Women’s Health Issues Commentary Recommends Steps to Take Full Advantage of the ACA’s Contraceptive Mandate
In the wake of the Supreme Court'sHobby Lobby decision, a new Commentary in the journal Women's Health Issuesemphasizes the importance of making the most of the contraceptive coverage mandate under the Affordable Care Act (ACA). The Commentary focuses on challenges beyond employer objections that could slow privately insured women’s full use of contraceptive benefits, and offers suggestions for "making the most of first-dollar contraceptive coverage."
The Commentary was co-authored by Carol S. Weisman, PhD, Distinguished Professor of Public Health Sciences and Obstetrics and Gynecology at the Penn State College of Medicine, and Cynthia H. Chuang, MD, MSc, associate professor of medicine and public health sciences at the Penn State College of Medicine. It appears online today and in the September/October print edition of Women’s Health Issues,the peer-reviewed journal of the Jacobs Institute for Women’s Health of the Milken Institute School of Public Health at the George Washington University.
The ACA's requirement that private insurance plans (except those grandfathered or exempted due to employers' religious beliefs) provide women with access to all FDA-approved contraceptive methods without cost-sharing. This first-dollar coverage "has the potential to dramatically shift contraceptive use patterns, to reduce the U.S. unintended pregnancy rate ... and to improve the health of women and families," Weisman and Chuang say. In particular, evidence suggests more women will choose highly effective long-acting reversible contraceptives (LARCs) such as intrauterine devices (IUDs) that previously would have been too expensive.
However, cost is not the only barrier women face when considering their contraceptive options. Many women may be uncertain about what their plans cover or unaware of the attributes of various methods now within their financial reach. Their primary care providers may not be trained in the provision of LARCs, and insertion of IUDs and implants may require referrals to obstetrician-gynecologists.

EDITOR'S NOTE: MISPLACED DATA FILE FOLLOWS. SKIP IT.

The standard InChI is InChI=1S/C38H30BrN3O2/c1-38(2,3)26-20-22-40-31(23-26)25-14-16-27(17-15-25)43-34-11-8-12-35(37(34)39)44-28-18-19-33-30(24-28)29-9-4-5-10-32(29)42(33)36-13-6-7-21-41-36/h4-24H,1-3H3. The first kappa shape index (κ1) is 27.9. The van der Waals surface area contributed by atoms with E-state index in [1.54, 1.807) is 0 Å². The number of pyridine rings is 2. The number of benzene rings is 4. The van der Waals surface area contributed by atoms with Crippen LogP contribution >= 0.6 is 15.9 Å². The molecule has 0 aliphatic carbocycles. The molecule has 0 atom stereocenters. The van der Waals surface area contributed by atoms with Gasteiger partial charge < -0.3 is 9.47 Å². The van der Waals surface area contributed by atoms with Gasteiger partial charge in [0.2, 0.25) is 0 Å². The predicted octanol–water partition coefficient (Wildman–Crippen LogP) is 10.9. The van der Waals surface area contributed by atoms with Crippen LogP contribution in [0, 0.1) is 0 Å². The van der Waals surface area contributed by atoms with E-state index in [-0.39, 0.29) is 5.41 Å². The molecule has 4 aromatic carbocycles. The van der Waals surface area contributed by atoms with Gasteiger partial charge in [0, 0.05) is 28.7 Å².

To address these challenges, Weisman and Chuang recommend clear communication to the public about the ACA contraceptive coverage mandate and to private-plan enrollees about their plans' contraceptive coverage, as well as training of primary-care providers and seamless referral arrangements between primary-care providers and those who can provide LARCs. In addition, they call for the "design, assessment, and dissemination of woman-centered information and decision tools to help women make optimal contraceptive choices in the context of their own life circumstances and preferences." The Commentary offers examples of current initiatives in Massachusetts and Pennsylvania to develop and disseminate such decision tools.
“Following the Hobby Lobby decision, many women’s health advocates are focusing – very appropriately – on the ACA’s employer requirements,” said Chloe Bird, editor-in-chief of Women’s Health Issues and senior sociologist at RAND. “At the same time, this Commentary reminds us we must also consider how best to ensure that women whose plans entitle them to first-dollar contraceptive coverage are able to learn about and access the forms of contraception that best suit their needs.”
About Women’s Health Issues:
Women's Health Issues is the official publication of the Jacobs Institute of Women's Health, and the only journal devoted exclusively to women's health care and policy issues. The journal has a particular focus on women's issues in the context of the U.S. health care delivery system and policymaking processes, although it invites submissions addressing women's health care issues in global context if relevant to North American readers. It is a journal for health professionals, social scientists, policymakers, and others concerned with the complex and diverse facets of health care delivery and policy for women. For more information about the journal, please visit http://www.whijournal.com.
About Milken Institute School of Public Health at the George Washington University:
Established in July 1997 as the School of Public Health and Health Services, Milken Institute School of Public Health is the only school of public health in the nation’s capital. Today, nearly 1,400 students from almost every U.S. state and more than 43 countries pursue undergraduate, graduate and doctoral-level degrees in public health. The school also offers an online Master of Public Health, [email protected], and an online Executive Master of Health Administration, [email protected], which allow students to pursue their degree from anywhere in the world.